• Recce pods are said to increase the military's intelligence-gathering capability
  • The U.S. has approved the sale of rocket launchers, sensors, and artillery to Taiwan
  • This comes as Taiwan faces increased incursions by Chinese warplanes

Taiwan signed a $343 million deal with the United States to buy hi-tech airborne reconnaissance pods, which will aid its Air Force in stepping up surveillance of the Chinese Navy in its backyard. 

Taiwan's Ministry of National Defense (MND) said the system will be deployed in Hualien County, eastern Taiwan, by March 15, 2029, reported Focus Taiwan.

The agreement was signed between Taiwan's Defense Mission in the U.S. and the American Institute in Taiwan (AIT), which handles U.S. relations with Taiwan in the absence of formal diplomatic ties.

Though ministry merely said they are buying "latest generation airborne reconnaissance pods," the Focus Taiwan report added that the package includes six MS-110 Recce Pods for the fleet of F-16 jets that the U.S. would supply. 

The news outlet also quoted a senior analyst who said the MS-110 Recce Pods are "more advanced than the widely deployed DB-110 dual-band airborne reconnaissance systems for long-range imagery."

"The new system allows rapid exploitation of multispectral imagery, via high-speed near-real-time data links, and can greatly increase the military's capabilities in terms of intelligence gathering," Su Tzu-yun a senior analyst at the Institute for National Defense and Security Research, told Focus Taiwan. 

Taiwan's bid to boost defense capacity comes in the backdrop of increasing Chinese incursions in the last several months. In April, 25 PLA aircraft, including fighters and nuclear-capable bombers, entered Taiwan’s air defense identification zone in a single day. 

Last October, the U.S. approved the sale of weapons to Taiwan, which included rocket launchers, sensors, and artillery. The $1.8 billion package covers 135 precision-guided cruise missiles, mobile light rocket launchers, besides air reconnaissance pods.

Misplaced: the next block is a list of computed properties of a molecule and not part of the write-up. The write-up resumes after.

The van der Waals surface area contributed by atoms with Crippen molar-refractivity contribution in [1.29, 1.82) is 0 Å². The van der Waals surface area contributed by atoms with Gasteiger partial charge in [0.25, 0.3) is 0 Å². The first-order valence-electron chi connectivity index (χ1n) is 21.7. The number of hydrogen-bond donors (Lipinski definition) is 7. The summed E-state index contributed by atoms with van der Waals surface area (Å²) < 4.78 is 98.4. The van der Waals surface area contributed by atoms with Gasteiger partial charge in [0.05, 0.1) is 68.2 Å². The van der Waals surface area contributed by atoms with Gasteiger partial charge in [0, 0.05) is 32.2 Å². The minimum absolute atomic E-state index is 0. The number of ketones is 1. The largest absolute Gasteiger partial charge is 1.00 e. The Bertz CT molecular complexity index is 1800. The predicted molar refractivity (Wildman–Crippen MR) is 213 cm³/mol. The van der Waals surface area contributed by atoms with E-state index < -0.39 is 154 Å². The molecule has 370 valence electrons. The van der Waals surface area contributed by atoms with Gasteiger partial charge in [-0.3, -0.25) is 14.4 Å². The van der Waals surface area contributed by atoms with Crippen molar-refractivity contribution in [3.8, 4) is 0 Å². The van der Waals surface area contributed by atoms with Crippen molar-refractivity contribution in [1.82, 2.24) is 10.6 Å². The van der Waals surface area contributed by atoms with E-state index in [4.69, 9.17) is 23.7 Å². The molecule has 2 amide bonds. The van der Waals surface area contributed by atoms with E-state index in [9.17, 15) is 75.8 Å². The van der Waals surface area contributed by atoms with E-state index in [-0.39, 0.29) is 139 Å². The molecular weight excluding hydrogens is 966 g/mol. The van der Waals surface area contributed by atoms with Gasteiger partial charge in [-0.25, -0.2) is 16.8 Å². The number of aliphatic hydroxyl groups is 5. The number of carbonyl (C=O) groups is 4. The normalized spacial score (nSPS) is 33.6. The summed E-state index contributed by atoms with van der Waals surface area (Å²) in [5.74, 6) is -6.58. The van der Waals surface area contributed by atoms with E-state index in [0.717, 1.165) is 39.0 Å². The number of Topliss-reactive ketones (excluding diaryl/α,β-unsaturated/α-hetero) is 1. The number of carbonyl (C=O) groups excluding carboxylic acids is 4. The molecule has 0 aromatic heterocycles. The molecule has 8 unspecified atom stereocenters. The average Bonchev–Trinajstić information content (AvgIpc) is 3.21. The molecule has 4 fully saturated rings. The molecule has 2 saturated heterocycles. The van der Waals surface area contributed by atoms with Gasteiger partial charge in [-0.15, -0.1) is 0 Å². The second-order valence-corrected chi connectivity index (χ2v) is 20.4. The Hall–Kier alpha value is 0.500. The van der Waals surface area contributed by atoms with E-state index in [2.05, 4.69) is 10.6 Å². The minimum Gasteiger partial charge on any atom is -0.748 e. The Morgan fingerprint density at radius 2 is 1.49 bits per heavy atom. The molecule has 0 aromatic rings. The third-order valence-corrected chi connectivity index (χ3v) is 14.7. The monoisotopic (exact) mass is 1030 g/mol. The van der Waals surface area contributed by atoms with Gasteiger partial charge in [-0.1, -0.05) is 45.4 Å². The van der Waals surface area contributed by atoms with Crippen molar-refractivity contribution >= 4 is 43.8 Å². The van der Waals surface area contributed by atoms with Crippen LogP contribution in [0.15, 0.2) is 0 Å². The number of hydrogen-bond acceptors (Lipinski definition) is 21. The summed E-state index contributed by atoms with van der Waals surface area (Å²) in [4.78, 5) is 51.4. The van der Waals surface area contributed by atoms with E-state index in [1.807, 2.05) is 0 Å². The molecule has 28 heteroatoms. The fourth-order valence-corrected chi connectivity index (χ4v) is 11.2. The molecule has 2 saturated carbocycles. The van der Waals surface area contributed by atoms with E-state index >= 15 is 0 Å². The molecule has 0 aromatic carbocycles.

In June, Taiwan's MND announced it was purchasing from the U.S. Lockheed Martin M142 High Mobility Artillery Rocket System (HIMARS) launchers and Boeing Harpoon Coastal Defense Systems (HCDSs). However, the MND did not make the contents of the contract public.

China, which considers Taiwan as a renegade province, had often protested the arms sale. Beijing had earlier threatened to put sanctions on Lockheed Martin for its involvement in a $620 million upgrade package for Taiwan's existing Patriot missiles.

Chinese foreign ministry spokesman Zhao Lijian had then called on the United States to stop selling weapons to Taiwan to “avoid further harming Sino-U.S. ties and peace and stability in the Taiwan Strait”.

“To safeguard the country’s interests, China has decided to take necessary steps, and put sanctions on the main contractor for this sale, Lockheed Martin,” Zhao warned. 

Taiwan has had to repeatedly scramble its jets to ward off Chinese planes during the outbreak File image of Taiwanese jets taking off. Photo: Taiwan’s Military News Agency (MNA) / Handout